Pope Elementary Credit: Joe Gallo

Elementary schools are cracking down on discipline problems by suspending a record number of students, most of them African American, a Catalyst analysis found. Schools say more resources and parental support are needed to handle unruly students.

Last year, the staff and local school council at McNair Elementary in Austin got fed up with student misbehavior—especially fighting, which McNair and other schools say is their biggest discipline problem.

McNair hired a full-time disciplinarian and told teachers to wear business attire and enforce rules without yelling. And the school adopted a “zero tolerance” policy toward fighting, which now results in immediate suspension.

The fights usually stem from petty arguments over “simple, childish, adolescent things—’He took my book-bag, he took my pencil,'” says James Sellars, a parent and local school council member who blames poor parenting for much of the problem.

Suspensions are an unfortunate necessity, Sellars says. “Zero tolerance may seem harsh, but what is our other alternative?”

McNair’s story illustrates the situation facing many elementary schools. While some educators say there are better ways to handle discipline, school staff say that they have too few resources—social workers and counselors, or money for teacher training—to better handle growing numbers of unruly children. As a result, more and more students, especially African Americans, are being suspended.

Significant racial gap

Between 1994 and 2003, the number of elementary students who were suspended has more than doubled, from 8,870 to 20,312, according to a Catalyst analysis of data from the Illinois State Board of Education (ISBE). (Data for 2003 are the latest available. Chicago Public Schools denied a Catalyst Freedom of Information Act request for data, citing student confidentiality, although ISBE—which receives the information from the district—provided data and none of the statistics identify students.)

Catalyst also found that black students make up a disproportionate share of those suspended.

Between 1999 and 2003, the percentage of blacks among all suspended elementary students averaged 84 percent, while African-American elementary enrollment fell slightly to 50.5 percent, from 52.7 percent. More than half of students who were suspended in 2003 were African-American boys, the ISBE data show.

Black students are also overrepresented among those expelled from CPS (see story on page 10). Suspension rates for white and Hispanic students are lower than either group’s share of enrollment.

Meanwhile, suspensions in high schools have declined, as CPS officials have pushed high schools to find alternative strategies. Catalyst’s analysis found that high school suspensions fell from 117 to 94 per 1,000 students between 1996—the year before the district adopted a zero tolerance policy toward certain infractions—and 2003. In comparison, the elementary suspension rate rose to 64 per 1,000 from 34 per 1,000.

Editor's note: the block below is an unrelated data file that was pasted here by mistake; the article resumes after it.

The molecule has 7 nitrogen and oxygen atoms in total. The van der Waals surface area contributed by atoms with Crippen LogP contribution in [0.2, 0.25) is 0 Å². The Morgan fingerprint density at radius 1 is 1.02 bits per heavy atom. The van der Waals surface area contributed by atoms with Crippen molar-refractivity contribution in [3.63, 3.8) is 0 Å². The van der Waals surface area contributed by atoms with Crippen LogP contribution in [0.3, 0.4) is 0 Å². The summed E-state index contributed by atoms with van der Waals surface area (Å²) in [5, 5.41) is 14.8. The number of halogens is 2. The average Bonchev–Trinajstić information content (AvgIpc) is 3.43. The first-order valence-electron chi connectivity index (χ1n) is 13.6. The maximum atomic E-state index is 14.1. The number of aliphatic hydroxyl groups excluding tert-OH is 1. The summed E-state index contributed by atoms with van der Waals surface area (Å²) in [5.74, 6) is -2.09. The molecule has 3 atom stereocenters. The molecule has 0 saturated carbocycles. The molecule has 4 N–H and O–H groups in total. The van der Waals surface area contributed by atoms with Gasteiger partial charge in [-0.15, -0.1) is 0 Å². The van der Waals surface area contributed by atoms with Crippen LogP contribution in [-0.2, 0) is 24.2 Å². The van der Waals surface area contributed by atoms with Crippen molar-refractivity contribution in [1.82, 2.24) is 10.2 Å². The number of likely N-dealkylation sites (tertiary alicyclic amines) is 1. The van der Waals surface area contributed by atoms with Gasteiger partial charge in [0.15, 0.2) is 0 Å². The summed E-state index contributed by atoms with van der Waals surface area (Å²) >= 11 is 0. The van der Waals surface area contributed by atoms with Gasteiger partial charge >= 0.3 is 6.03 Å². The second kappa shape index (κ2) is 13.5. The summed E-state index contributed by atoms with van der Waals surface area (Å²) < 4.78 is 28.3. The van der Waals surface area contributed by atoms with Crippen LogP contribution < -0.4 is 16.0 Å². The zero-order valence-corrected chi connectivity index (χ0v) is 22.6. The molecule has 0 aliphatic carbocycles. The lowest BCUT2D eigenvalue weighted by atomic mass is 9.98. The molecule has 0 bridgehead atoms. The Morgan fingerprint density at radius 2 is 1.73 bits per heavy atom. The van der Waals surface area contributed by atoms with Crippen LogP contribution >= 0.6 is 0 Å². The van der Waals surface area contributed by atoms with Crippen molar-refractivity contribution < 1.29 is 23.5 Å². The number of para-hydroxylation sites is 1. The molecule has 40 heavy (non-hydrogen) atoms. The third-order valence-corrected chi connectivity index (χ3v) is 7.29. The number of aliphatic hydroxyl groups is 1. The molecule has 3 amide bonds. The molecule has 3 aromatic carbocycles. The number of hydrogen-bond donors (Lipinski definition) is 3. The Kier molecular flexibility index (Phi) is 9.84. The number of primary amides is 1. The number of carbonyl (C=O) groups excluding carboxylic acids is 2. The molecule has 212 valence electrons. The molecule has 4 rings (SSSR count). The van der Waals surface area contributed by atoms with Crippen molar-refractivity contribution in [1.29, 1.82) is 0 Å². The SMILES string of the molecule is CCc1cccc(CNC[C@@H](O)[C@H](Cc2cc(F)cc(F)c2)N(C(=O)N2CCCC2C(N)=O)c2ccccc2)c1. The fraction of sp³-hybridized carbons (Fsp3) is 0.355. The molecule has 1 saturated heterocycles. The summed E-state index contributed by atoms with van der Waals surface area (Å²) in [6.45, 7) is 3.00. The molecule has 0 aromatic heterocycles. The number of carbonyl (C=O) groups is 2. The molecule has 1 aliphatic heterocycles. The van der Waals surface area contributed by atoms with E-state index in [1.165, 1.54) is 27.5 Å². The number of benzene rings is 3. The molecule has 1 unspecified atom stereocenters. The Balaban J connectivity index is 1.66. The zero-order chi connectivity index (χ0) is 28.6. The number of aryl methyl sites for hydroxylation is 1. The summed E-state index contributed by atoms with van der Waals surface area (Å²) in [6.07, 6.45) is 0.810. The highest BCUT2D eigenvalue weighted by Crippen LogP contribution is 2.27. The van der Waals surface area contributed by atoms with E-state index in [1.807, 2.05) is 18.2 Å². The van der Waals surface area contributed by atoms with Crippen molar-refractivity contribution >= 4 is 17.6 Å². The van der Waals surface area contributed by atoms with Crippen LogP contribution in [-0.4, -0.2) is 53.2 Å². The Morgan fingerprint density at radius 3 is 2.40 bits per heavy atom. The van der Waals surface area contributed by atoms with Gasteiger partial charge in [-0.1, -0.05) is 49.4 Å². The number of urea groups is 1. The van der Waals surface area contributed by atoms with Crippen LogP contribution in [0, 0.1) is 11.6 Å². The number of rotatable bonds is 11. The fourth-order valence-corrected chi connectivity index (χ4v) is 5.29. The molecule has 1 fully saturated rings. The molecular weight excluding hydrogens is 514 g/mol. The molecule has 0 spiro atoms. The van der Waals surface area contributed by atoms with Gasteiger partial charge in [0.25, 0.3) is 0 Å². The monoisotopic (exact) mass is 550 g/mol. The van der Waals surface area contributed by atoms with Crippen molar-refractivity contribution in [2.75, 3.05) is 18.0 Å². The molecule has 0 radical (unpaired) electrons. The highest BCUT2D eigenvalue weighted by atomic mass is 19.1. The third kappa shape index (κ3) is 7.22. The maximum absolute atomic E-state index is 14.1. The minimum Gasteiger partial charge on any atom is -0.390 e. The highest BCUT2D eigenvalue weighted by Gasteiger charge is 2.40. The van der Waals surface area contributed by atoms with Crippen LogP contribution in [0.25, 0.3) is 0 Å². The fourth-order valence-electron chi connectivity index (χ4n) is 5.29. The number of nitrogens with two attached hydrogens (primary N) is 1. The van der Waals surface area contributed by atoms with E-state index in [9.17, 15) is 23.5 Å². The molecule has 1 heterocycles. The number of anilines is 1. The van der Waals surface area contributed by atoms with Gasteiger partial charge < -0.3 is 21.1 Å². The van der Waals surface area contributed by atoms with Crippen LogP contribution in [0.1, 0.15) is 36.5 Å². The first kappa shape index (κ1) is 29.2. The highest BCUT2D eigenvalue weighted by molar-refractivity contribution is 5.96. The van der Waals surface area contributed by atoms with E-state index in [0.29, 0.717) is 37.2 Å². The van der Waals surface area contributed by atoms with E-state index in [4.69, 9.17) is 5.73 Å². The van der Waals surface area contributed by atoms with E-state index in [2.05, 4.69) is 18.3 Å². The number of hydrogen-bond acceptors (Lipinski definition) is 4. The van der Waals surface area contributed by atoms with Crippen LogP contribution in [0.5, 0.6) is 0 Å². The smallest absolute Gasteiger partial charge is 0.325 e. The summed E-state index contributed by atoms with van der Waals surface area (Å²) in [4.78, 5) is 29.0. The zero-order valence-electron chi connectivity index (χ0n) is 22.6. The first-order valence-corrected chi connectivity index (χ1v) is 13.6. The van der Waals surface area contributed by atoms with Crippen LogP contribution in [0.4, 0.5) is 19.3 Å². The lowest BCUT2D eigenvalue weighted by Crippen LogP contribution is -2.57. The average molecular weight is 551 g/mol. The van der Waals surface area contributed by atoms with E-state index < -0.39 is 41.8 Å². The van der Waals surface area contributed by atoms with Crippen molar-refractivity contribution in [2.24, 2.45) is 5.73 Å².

Damaging to education

How schools handle discipline is critical to the learning environment. “If your school climate is bad, kids can’t focus on achievement,” says Bill Woodward, director of training and technical assistance for the Center for the Study and Prevention of Violence at the University of Colorado at Boulder. “When boundaries are in place, they respond better in class. They’re not worried about what’s going to happen when they leave the classroom. When boundaries are not enforced clearly, you get aberrant behavior, especially from kids with higher risk factors.”

Some educators argue suspensions do more harm than good.

“With traditional school discipline, it’s one, two, three, you’re out. Well, what do you do with all the kids who are out? We’ve got to be more creative and proactive, and teach them the skills to be members of the community,” says Shari Demitrowicz, principal of Lawrence Hall Youth Services’ therapeutic day school, which serves youth whose behavior has proven too much for public schools to handle.

Conversely, the pressure schools face to raise achievement is bringing to light long-standing problems with inadequate teacher training in discipline, notes Barbara Radner, director of DePaul University’s Center for Urban Education.

Radner says many teachers are now facing extraordinary classroom stress, such as overage students who have been retained multiple times.

“The lack of teacher competence to do the kind of things we expect them to do is just getting more visible,” she says.

Even one non-educator, who works on behalf of students facing expulsion, agrees that schools “are stuck between a rock and a hard place. They have to raise test scores as well as deal with kids with behavior problems,” says Lauren Adams, a staff attorney and law professor at Northwestern University’s Children and Family Justice Center.

One West Side principal whose school has a high mobility rate attributes it to an influx of students who have had discipline problems at previous schools. These students, she says, are trying to avoid expulsion and “come with two folders of discipline [incidents], and they’ve been to eight schools.” The principal asked to remain anonymous out of concern that speaking candidly and publicly about discipline problems could spark retaliation. Other principals Catalyst spoke with were also reluctant to talk on the record, saying discipline is a touchy issue, especially among district officials concerned about CPS’ image.

Overage retained students are a part of the problem the system doesn’t want to face, the principal says, agreeing with Radner. “When you have students who are in the wrong chronological placement, they feel intimidated academically. [Misbehaving] becomes a way of getting some sense of power,” the principal says.

Recently, the school briefly enrolled a 15-year-old 6th-grader who had been retained in 4th-grade for four years. “I appealed to the board and I got him out,” she says. “He doesn’t go to school at all. He sells drugs.”

Reporting of data unreliable

While states like California and other urban districts such as Houston and Boston publish annual school profiles that include suspension rates, the Illinois School Report Cards do not include such data. CPS officials acknowledge that the statistics reported to central office are notoriously incomplete.

Andres Durbak, school safety and security director for CPS, believes that “the lower the severity of the misconduct, the less incentive there is to report.”

He expects the district’s new Student Information System, set to debut next spring, will provide better tracking of discipline records.

The West Side principal echoes Durbak, saying schools underreport in part to avoid being labeled a “persistently violent” school under the federal No Child Left Behind Act. Currently, however, no schools fit the criteria, says an ISBE spokeswoman.